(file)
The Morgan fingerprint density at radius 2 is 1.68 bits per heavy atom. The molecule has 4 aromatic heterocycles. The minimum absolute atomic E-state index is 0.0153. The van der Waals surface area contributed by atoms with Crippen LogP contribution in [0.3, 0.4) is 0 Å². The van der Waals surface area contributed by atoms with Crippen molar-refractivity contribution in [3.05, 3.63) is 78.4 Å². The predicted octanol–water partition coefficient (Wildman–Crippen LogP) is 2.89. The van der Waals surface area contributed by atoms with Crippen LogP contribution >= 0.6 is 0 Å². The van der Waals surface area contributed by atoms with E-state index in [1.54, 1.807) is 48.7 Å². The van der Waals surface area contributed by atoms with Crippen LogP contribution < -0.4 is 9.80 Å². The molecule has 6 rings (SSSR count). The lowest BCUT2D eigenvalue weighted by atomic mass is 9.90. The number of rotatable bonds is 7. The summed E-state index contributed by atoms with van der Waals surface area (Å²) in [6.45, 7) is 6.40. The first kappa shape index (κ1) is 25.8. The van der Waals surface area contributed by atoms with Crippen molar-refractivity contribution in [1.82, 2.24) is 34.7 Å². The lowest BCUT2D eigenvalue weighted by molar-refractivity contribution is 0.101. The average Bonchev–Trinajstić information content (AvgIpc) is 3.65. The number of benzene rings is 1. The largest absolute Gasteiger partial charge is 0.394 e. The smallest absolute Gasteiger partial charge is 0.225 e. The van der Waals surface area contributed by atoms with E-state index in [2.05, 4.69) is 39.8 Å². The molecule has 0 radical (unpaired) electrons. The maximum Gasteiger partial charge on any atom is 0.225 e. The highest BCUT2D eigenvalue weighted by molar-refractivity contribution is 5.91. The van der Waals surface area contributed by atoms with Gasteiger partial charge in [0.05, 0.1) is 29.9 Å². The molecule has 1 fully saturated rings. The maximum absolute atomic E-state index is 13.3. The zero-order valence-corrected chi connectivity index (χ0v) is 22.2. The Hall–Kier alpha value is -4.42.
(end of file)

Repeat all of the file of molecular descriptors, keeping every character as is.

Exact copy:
The Morgan fingerprint density at radius 2 is 1.68 bits per heavy atom. The molecule has 4 aromatic heterocycles. The minimum absolute atomic E-state index is 0.0153. The van der Waals surface area contributed by atoms with Crippen LogP contribution in [0.3, 0.4) is 0 Å². The van der Waals surface area contributed by atoms with Crippen molar-refractivity contribution in [3.05, 3.63) is 78.4 Å². The predicted octanol–water partition coefficient (Wildman–Crippen LogP) is 2.89. The van der Waals surface area contributed by atoms with Crippen LogP contribution >= 0.6 is 0 Å². The van der Waals surface area contributed by atoms with E-state index in [1.54, 1.807) is 48.7 Å². The van der Waals surface area contributed by atoms with Crippen LogP contribution < -0.4 is 9.80 Å². The molecule has 6 rings (SSSR count). The lowest BCUT2D eigenvalue weighted by atomic mass is 9.90. The number of rotatable bonds is 7. The summed E-state index contributed by atoms with van der Waals surface area (Å²) in [6.45, 7) is 6.40. The first kappa shape index (κ1) is 25.8. The van der Waals surface area contributed by atoms with Crippen molar-refractivity contribution in [1.82, 2.24) is 34.7 Å². The lowest BCUT2D eigenvalue weighted by molar-refractivity contribution is 0.101. The average Bonchev–Trinajstić information content (AvgIpc) is 3.65. The number of benzene rings is 1. The largest absolute Gasteiger partial charge is 0.394 e. The smallest absolute Gasteiger partial charge is 0.225 e. The van der Waals surface area contributed by atoms with E-state index in [2.05, 4.69) is 39.8 Å². The molecule has 0 radical (unpaired) electrons. The maximum Gasteiger partial charge on any atom is 0.225 e. The highest BCUT2D eigenvalue weighted by molar-refractivity contribution is 5.91. The van der Waals surface area contributed by atoms with Gasteiger partial charge in [0.05, 0.1) is 29.9 Å². The molecule has 1 fully saturated rings. The maximum absolute atomic E-state index is 13.3. The zero-order valence-corrected chi connectivity index (χ0v) is 22.2. The Hall–Kier alpha value is -4.42.